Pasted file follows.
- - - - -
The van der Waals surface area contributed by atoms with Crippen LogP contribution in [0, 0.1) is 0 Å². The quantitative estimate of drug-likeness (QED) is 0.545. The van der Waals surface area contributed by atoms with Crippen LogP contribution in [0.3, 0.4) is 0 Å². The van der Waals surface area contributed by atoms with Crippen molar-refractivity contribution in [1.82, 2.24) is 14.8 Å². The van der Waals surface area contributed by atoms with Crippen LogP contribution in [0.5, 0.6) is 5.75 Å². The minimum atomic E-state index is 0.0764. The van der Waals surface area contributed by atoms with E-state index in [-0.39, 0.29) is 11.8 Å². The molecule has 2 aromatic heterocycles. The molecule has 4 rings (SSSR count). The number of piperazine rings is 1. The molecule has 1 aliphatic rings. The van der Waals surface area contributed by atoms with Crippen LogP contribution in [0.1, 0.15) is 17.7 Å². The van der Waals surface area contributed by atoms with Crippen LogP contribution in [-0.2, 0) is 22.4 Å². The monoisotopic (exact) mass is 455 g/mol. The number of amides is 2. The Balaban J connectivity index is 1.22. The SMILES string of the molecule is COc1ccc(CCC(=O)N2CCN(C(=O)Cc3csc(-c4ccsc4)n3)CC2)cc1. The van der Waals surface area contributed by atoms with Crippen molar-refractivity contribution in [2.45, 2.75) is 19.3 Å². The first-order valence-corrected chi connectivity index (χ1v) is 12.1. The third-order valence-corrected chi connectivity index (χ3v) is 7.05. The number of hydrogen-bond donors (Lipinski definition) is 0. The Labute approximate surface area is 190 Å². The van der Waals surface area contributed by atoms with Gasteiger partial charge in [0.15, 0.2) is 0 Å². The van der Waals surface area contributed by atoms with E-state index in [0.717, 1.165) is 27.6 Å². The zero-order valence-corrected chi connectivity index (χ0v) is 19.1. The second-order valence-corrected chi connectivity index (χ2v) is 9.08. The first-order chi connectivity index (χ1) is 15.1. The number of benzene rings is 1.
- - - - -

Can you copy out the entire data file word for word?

The van der Waals surface area contributed by atoms with Crippen LogP contribution in [0, 0.1) is 0 Å². The quantitative estimate of drug-likeness (QED) is 0.545. The van der Waals surface area contributed by atoms with Crippen LogP contribution in [0.3, 0.4) is 0 Å². The van der Waals surface area contributed by atoms with Crippen molar-refractivity contribution in [1.82, 2.24) is 14.8 Å². The van der Waals surface area contributed by atoms with Crippen LogP contribution in [0.5, 0.6) is 5.75 Å². The minimum atomic E-state index is 0.0764. The van der Waals surface area contributed by atoms with E-state index in [-0.39, 0.29) is 11.8 Å². The molecule has 2 aromatic heterocycles. The molecule has 4 rings (SSSR count). The number of piperazine rings is 1. The molecule has 1 aliphatic rings. The van der Waals surface area contributed by atoms with Crippen LogP contribution in [0.1, 0.15) is 17.7 Å². The van der Waals surface area contributed by atoms with Crippen LogP contribution in [-0.2, 0) is 22.4 Å². The monoisotopic (exact) mass is 455 g/mol. The number of amides is 2. The Balaban J connectivity index is 1.22. The SMILES string of the molecule is COc1ccc(CCC(=O)N2CCN(C(=O)Cc3csc(-c4ccsc4)n3)CC2)cc1. The van der Waals surface area contributed by atoms with Crippen molar-refractivity contribution in [2.45, 2.75) is 19.3 Å². The first-order valence-corrected chi connectivity index (χ1v) is 12.1. The third-order valence-corrected chi connectivity index (χ3v) is 7.05. The number of hydrogen-bond donors (Lipinski definition) is 0. The Labute approximate surface area is 190 Å². The van der Waals surface area contributed by atoms with Gasteiger partial charge in [0.15, 0.2) is 0 Å². The van der Waals surface area contributed by atoms with E-state index in [0.717, 1.165) is 27.6 Å². The zero-order valence-corrected chi connectivity index (χ0v) is 19.1. The second-order valence-corrected chi connectivity index (χ2v) is 9.08. The first-order chi connectivity index (χ1) is 15.1. The number of benzene rings is 1.